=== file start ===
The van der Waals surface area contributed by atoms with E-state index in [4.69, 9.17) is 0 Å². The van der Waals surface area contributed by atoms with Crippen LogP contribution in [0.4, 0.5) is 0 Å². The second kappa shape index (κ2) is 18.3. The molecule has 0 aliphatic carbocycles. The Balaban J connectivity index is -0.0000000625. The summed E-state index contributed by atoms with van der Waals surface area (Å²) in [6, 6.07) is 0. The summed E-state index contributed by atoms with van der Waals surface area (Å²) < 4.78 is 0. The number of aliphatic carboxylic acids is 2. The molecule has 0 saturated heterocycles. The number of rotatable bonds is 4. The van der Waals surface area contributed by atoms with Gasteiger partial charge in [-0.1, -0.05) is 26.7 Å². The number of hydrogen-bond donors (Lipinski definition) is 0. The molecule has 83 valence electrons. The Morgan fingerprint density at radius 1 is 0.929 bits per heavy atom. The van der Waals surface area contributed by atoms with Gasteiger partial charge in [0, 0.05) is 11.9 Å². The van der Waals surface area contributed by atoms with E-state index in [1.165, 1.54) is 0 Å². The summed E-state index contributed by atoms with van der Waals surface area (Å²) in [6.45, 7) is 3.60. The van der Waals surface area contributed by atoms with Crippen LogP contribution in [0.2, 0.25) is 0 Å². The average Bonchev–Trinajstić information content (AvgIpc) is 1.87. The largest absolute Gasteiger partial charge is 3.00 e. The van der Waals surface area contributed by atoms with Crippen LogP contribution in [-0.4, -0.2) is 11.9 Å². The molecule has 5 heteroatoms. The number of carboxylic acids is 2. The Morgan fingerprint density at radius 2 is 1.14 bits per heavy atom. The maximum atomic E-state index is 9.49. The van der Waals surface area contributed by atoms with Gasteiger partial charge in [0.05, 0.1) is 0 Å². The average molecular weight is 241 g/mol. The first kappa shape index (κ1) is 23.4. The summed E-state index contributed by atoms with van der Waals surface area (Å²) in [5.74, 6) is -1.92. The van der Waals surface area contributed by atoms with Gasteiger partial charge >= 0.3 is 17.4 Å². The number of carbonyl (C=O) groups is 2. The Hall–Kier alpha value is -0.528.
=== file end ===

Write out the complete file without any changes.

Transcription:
The van der Waals surface area contributed by atoms with E-state index in [4.69, 9.17) is 0 Å². The van der Waals surface area contributed by atoms with Crippen LogP contribution in [0.4, 0.5) is 0 Å². The second kappa shape index (κ2) is 18.3. The molecule has 0 aliphatic carbocycles. The Balaban J connectivity index is -0.0000000625. The summed E-state index contributed by atoms with van der Waals surface area (Å²) in [6, 6.07) is 0. The summed E-state index contributed by atoms with van der Waals surface area (Å²) < 4.78 is 0. The number of aliphatic carboxylic acids is 2. The molecule has 0 saturated heterocycles. The number of rotatable bonds is 4. The van der Waals surface area contributed by atoms with Gasteiger partial charge in [-0.1, -0.05) is 26.7 Å². The number of hydrogen-bond donors (Lipinski definition) is 0. The molecule has 83 valence electrons. The Morgan fingerprint density at radius 1 is 0.929 bits per heavy atom. The van der Waals surface area contributed by atoms with Gasteiger partial charge in [0, 0.05) is 11.9 Å². The van der Waals surface area contributed by atoms with E-state index in [1.165, 1.54) is 0 Å². The summed E-state index contributed by atoms with van der Waals surface area (Å²) in [6.45, 7) is 3.60. The van der Waals surface area contributed by atoms with Crippen LogP contribution in [0.2, 0.25) is 0 Å². The average Bonchev–Trinajstić information content (AvgIpc) is 1.87. The largest absolute Gasteiger partial charge is 3.00 e. The van der Waals surface area contributed by atoms with Crippen LogP contribution in [-0.4, -0.2) is 11.9 Å². The molecule has 5 heteroatoms. The number of carboxylic acids is 2. The Morgan fingerprint density at radius 2 is 1.14 bits per heavy atom. The maximum atomic E-state index is 9.49. The van der Waals surface area contributed by atoms with Gasteiger partial charge in [0.05, 0.1) is 0 Å². The average molecular weight is 241 g/mol. The first kappa shape index (κ1) is 23.4. The summed E-state index contributed by atoms with van der Waals surface area (Å²) in [5.74, 6) is -1.92. The van der Waals surface area contributed by atoms with Gasteiger partial charge >= 0.3 is 17.4 Å². The number of carbonyl (C=O) groups is 2. The Hall–Kier alpha value is -0.528.